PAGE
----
In 1946 the United States was almost completely self-sufficient economically and was the wealthiest and greatest military and industrial power in the history of the world. After all the death and destruction caused by WWII, the U.S. had only suffered military casualties. We had not suffered occupation, civilian bombings, or any of the genocidal atrocities committed by Germany and Japan primarily upon Poland, Russia, and China. Approximately 25 million Russians, 6 million Poles, and 8 million Chinese died during the War with each country virtually destroyed along with Asia and Europe. The Allies, including Russia had defeated the greatest forces of evil in the history of the planet. In addition, we had the atomic bomb.
The fear of another depression as well as the abhorrence of Soviet communism by the American industrialists brought us to the continuation of the anti-communist policies that preceded the War. In fact, many of these American industrialists supported the Nazis before the War in the hopes that Germany would defeat Bolshevism on its own. The defeat of Nazi Germany brought the U.S. squarely into the same policy of confrontation and isolation with the USSR that preceded Hitlers Germany. Russia had been a convenient ally when we desperately needed their military power to defeat Hitler. In 1946, with the atomic monopoly in our holster we had the audacity to tell the Soviet Union that we were not happy with the spheres of influence that had been agreed upon at the Yalta Conference. Never mind that Russia had lost 25 million people and had its country destroyed. Never mind that the Red Army destroyed the German Army and would have done so even without our D-Day invasion on June 6, 1944. We just decided to confront Russia throughout the world until they finally became equal to us in military power. In 1949, Russia tested its first atom bomb and a hydrogen bomb 6 months after we had successfully developed our own.
What a lost opportunity to stop the nuclear arms race right before it started. Unfortunately our military leaders were drunk with power after the war and did not understand the unintended consequences of our aggressive foreign policy after the War. The man who headed the Manhattan Project and developed the atomic bomb was J. Robert Oppenheimer. After the War, he fought the rest of his life to keep the atomic secret within the United Nations and out of the hands of the military. His reward for that was that he lost his security clearance in 1954 because he was falsely accused of being a communist. By that time, the atomic genie was out of the bottle and since that time the people of the world have been held hostage to WMDs.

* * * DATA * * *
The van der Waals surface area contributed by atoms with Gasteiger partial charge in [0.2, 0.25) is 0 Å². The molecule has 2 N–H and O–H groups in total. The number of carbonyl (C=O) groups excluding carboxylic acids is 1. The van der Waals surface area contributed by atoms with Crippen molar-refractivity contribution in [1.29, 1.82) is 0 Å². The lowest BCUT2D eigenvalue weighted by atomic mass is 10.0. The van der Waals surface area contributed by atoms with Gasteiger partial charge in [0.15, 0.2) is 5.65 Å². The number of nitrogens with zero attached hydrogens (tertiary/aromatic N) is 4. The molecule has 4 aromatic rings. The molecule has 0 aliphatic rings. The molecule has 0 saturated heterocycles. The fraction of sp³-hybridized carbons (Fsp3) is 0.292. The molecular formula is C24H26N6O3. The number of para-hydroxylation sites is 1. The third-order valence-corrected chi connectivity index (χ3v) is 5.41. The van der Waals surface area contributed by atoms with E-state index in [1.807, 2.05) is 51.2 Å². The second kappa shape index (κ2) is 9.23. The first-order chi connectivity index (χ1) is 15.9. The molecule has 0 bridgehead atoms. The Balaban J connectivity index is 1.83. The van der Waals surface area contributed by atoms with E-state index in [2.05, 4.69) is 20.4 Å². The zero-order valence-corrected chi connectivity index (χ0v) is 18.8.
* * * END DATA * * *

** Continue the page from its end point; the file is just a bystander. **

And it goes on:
American historians with the help of the corporate media have blamed everything bad that has happened in the last 60 years on the Soviet Union. Through means of isolation and confrontation with them for 50 years we ultimately bankrupted them and ourselves. The collapse of the Soviet empire gave us the world we are in today. We actually supported the fundamentalists in Afghanistan after the Soviet invasion of Afghanistan to support a secular government there. In that theory of the enemy of my enemy is my friend the Soviet Union was defeated in Afghanistan by jihad forces led primarily by Osama Bin Laden. I guess the Soviets were not so crazy when they decided to fight Islam fundamentalism at their borders. However, since our Presidents in the last 60 years could only see red any rational foreign policy without war, destabilization or violence against monolithic communism was not part of strategy. Most of us miss the days when we had such a rational adversary as the Soviet Union.
Today multinational corporations make confrontation, destabilization, and war a profitable business. The five permanent members of the U.N. Security Council, the U.S., Russia, China, France, and the U.K. are selling armaments all over the world. It is a significant part of our global economy and will continue to be until we all realize that war is no longer an option. And todays friend could one day be our worst nightmare as was the case with Osama Bin Laden. The Prussian General Carl Von Clausewitz said in the 19th Century: "War is not an independent phenomenon, but the continuation of politics by different means." In the 21st Century, that option is becoming less viable and threatens our survival.